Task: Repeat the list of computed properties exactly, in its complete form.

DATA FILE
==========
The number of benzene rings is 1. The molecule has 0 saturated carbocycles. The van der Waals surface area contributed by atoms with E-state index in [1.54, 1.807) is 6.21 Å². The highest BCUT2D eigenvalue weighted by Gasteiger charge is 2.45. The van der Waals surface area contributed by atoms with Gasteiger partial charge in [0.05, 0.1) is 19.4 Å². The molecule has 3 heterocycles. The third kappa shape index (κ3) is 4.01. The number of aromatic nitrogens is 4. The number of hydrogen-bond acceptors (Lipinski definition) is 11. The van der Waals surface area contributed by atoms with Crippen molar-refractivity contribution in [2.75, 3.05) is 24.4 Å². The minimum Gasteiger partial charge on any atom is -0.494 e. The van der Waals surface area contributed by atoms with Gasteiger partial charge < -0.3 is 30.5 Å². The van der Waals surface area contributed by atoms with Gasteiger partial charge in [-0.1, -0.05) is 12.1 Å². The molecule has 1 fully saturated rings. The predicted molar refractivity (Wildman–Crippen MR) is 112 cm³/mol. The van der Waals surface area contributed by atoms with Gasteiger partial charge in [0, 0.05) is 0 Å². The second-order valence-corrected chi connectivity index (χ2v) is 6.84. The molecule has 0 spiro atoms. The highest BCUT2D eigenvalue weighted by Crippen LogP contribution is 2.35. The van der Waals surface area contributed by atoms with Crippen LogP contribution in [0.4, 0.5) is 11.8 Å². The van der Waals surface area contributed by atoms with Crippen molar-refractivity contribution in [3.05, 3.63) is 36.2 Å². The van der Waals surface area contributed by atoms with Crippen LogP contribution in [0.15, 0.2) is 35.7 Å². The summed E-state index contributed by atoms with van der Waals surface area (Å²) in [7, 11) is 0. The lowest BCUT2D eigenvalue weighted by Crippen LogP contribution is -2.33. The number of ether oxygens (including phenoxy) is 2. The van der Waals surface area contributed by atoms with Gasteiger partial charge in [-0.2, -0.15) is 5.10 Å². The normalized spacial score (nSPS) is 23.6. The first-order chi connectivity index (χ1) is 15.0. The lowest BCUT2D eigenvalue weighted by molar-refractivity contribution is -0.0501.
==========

The number of benzene rings is 1. The molecule has 0 saturated carbocycles. The van der Waals surface area contributed by atoms with E-state index in [1.54, 1.807) is 6.21 Å². The highest BCUT2D eigenvalue weighted by Gasteiger charge is 2.45. The van der Waals surface area contributed by atoms with Gasteiger partial charge in [0.05, 0.1) is 19.4 Å². The molecule has 3 heterocycles. The third kappa shape index (κ3) is 4.01. The number of aromatic nitrogens is 4. The number of hydrogen-bond acceptors (Lipinski definition) is 11. The van der Waals surface area contributed by atoms with Crippen molar-refractivity contribution in [2.75, 3.05) is 24.4 Å². The minimum Gasteiger partial charge on any atom is -0.494 e. The van der Waals surface area contributed by atoms with Gasteiger partial charge < -0.3 is 30.5 Å². The van der Waals surface area contributed by atoms with Gasteiger partial charge in [-0.1, -0.05) is 12.1 Å². The molecule has 1 fully saturated rings. The predicted molar refractivity (Wildman–Crippen MR) is 112 cm³/mol. The van der Waals surface area contributed by atoms with Gasteiger partial charge in [0, 0.05) is 0 Å². The second-order valence-corrected chi connectivity index (χ2v) is 6.84. The molecule has 0 spiro atoms. The highest BCUT2D eigenvalue weighted by Crippen LogP contribution is 2.35. The van der Waals surface area contributed by atoms with Crippen LogP contribution in [0.4, 0.5) is 11.8 Å². The van der Waals surface area contributed by atoms with Crippen molar-refractivity contribution in [3.05, 3.63) is 36.2 Å². The van der Waals surface area contributed by atoms with Crippen LogP contribution in [0.15, 0.2) is 35.7 Å². The summed E-state index contributed by atoms with van der Waals surface area (Å²) in [7, 11) is 0. The lowest BCUT2D eigenvalue weighted by Crippen LogP contribution is -2.33. The number of ether oxygens (including phenoxy) is 2. The van der Waals surface area contributed by atoms with Gasteiger partial charge in [-0.2, -0.15) is 5.10 Å². The normalized spacial score (nSPS) is 23.6. The first-order chi connectivity index (χ1) is 15.0. The lowest BCUT2D eigenvalue weighted by molar-refractivity contribution is -0.0501.